The survival rate of selected patients with cancer that has spread to the brain (brain metastases) is improved by more than 33 percent when they are treated with whole brain radiation followed by stereotactic radiosurgery, according to research published in the current issue of The Lancet.
“This is a significant study because brain metastases occur in up to 40 percent of cancer patients and their prognosis is generally poor,” said Edward Shaw, M.D., chairman of Radiation Oncology at Wake Forest University Baptist Medical Center.
Stereotactic radiosurgery (SRS) is a technique that involves a single treatment of high-dose radiation precisely focused at the brain metastasis. Wake Forest Baptist has the only Gamma Knife stereotactic radiosurgery unit in North Carolina. In current practice, SRS is frequently prescribed as a less invasive alternative to surgery for the treatment of brain metastases.
In this trial, patients with one to three brain metastases were randomized to receive 15 treatments of whole brain radiation therapy (WBRT) with or without SRS to their brain metastases. Study data show an improvement in survival from 4.9 months to 6.5 months for patients with a single brain metastasis treated with WBRT plus SRS. Patients with multiple brain metastases treated with the addition of SRS did not show a statistically significant improvement in survival, but they were more likely to show an improvement in their performance status, a quality of life measure, with no increase in treatment side effects.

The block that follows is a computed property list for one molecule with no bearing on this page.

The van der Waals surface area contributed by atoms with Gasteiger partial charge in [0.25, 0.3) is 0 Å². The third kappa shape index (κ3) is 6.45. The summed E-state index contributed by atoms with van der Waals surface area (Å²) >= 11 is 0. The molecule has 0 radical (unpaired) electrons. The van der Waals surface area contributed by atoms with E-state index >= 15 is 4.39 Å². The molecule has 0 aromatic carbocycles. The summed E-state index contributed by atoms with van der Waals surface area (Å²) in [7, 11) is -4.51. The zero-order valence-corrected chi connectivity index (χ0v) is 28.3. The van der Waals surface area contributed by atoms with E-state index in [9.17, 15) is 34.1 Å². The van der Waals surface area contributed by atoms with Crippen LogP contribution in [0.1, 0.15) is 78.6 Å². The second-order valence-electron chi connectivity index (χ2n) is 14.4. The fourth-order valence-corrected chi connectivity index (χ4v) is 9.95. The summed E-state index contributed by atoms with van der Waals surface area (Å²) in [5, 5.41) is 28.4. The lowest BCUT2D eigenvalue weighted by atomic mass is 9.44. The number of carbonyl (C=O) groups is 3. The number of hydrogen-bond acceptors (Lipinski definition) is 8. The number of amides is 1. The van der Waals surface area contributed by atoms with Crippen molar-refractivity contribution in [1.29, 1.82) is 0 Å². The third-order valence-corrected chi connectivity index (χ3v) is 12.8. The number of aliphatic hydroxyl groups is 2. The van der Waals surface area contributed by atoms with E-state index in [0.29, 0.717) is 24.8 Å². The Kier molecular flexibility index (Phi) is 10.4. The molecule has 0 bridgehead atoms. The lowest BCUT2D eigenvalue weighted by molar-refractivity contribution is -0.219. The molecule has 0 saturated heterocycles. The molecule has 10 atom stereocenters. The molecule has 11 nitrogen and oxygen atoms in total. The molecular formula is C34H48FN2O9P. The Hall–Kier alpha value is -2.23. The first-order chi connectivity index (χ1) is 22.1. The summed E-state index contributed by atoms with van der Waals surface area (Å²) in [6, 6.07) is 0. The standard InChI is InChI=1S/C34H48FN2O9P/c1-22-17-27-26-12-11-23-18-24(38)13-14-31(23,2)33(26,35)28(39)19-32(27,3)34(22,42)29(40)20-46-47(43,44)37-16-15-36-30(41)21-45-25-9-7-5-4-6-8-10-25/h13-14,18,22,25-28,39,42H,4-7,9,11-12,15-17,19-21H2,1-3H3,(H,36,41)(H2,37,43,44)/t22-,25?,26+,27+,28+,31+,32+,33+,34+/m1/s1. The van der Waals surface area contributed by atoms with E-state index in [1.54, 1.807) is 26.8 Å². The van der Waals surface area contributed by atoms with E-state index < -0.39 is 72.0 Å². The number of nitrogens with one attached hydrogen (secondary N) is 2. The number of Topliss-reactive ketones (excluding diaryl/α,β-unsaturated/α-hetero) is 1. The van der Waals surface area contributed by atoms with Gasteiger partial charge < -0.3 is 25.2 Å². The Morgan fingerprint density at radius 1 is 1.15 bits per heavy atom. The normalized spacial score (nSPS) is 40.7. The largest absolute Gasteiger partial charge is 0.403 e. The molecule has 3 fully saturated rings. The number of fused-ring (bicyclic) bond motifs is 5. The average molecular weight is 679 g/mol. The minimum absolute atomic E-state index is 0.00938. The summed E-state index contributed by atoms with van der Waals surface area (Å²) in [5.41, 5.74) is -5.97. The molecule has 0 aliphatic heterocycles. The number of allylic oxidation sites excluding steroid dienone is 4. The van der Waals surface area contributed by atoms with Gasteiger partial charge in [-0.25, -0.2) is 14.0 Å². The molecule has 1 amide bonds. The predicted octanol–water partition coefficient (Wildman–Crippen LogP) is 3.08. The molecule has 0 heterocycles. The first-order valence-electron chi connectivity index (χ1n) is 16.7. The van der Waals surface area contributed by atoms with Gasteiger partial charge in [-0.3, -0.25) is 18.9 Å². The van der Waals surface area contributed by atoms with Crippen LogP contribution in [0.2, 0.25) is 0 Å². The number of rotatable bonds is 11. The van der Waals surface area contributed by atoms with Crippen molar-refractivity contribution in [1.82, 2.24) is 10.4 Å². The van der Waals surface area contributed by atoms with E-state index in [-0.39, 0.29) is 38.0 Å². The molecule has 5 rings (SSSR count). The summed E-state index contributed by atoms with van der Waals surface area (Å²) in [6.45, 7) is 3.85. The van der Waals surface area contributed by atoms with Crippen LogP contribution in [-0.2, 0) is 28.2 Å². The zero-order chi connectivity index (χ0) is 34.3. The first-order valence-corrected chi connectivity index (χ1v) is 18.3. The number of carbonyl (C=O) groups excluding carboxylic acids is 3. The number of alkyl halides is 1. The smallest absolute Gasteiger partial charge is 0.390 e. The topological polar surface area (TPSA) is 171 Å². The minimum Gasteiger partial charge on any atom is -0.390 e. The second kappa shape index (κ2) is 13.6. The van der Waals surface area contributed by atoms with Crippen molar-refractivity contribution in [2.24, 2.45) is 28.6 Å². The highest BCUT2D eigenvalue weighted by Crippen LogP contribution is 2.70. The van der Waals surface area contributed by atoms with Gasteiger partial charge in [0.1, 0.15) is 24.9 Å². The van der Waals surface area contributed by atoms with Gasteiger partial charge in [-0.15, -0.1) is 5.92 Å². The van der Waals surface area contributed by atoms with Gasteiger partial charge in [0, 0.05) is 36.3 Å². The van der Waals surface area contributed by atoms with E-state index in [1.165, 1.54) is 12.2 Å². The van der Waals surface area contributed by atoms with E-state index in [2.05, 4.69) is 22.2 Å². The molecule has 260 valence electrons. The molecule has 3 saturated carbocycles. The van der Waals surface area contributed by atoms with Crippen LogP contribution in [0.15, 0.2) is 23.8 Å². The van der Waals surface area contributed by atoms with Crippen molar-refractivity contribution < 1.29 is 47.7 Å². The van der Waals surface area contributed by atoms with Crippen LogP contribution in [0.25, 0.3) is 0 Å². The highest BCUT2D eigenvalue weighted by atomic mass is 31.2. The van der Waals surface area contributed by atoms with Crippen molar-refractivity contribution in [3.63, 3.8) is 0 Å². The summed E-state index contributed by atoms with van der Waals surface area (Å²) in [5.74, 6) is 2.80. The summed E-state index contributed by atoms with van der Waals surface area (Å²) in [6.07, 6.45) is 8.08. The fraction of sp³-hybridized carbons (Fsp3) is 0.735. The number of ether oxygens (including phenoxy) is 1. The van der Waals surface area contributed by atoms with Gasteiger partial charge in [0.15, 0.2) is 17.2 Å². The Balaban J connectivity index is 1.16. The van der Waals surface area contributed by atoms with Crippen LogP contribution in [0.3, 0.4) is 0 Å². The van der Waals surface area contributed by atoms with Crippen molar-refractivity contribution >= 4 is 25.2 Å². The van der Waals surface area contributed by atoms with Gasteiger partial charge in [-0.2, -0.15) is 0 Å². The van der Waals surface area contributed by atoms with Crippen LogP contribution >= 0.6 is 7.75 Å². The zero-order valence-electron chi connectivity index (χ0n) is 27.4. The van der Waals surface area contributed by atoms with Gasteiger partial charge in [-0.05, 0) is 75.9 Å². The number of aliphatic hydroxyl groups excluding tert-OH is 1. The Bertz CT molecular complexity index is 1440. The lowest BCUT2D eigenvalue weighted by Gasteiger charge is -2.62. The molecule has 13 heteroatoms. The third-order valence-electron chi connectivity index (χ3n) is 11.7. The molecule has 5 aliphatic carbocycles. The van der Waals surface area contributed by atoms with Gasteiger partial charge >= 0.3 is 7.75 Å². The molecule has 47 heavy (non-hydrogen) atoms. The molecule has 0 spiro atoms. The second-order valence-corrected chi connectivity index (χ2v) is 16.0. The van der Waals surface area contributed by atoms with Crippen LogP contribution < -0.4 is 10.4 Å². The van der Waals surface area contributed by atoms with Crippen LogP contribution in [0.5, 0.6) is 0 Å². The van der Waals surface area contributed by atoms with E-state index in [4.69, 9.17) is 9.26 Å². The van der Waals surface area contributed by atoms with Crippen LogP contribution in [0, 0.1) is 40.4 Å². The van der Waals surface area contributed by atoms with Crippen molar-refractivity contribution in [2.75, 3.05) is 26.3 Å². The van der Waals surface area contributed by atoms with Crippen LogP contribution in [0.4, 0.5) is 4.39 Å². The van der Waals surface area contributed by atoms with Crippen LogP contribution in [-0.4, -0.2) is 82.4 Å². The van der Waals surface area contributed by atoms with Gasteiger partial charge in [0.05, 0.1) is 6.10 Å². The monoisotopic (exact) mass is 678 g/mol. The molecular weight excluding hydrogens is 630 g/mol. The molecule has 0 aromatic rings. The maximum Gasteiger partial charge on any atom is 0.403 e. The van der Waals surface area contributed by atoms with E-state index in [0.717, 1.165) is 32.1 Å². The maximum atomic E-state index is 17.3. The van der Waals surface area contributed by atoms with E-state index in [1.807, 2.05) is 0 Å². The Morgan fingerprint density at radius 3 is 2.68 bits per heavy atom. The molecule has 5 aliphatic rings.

The research was coordinated by the Radiation Therapy Oncology Group (RTOG), a multi-institutional international clinical cooperative group funded primarily by the National Cancer Institute. Wake Forest Baptist was one of 55 RTOG member institutions that enrolled a total of 333 patients between January 1996 and June 2001.
“These are the first prospective randomized data addressing radiosurgery for the treatment of brain metastases, and we were pleased to demonstrate that radiosurgery actually provides a therapeutic benefit for patients with a single brain metastasis,” said study first author David W. Andrews, M.D., professor of Neurosurgery at Thomas Jefferson University. “We have demonstrated survival benefit and a better quality of life after radiosurgery. We hope this analysis will provide practicing oncologists with more treatment options when confronted with this challenging problem.”
“This trial has changed the practice pattern for patients with one to three inoperable brain metastases. Given the demonstrated improved performance of all patients treated on this trial with the radiosurgery boost, this should be the standard of care for this patient population,” said Walter J. Curran, Jr., M.D., senior author of the study and RTOG chairman and clinical director of the Kimmel Cancer Center at Thomas Jefferson University.
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About Wake Forest University Baptist Medical Center: Wake Forest Baptist is an academic health system comprised of North Carolina Baptist Hospital and Wake Forest University School of Medicine. It is licensed to operate 1,282 acute care, psychiatric, rehabilitation and long-term care beds and is consistently ranked as one of “America’s Best Hospitals” by U.S. News & World Report.
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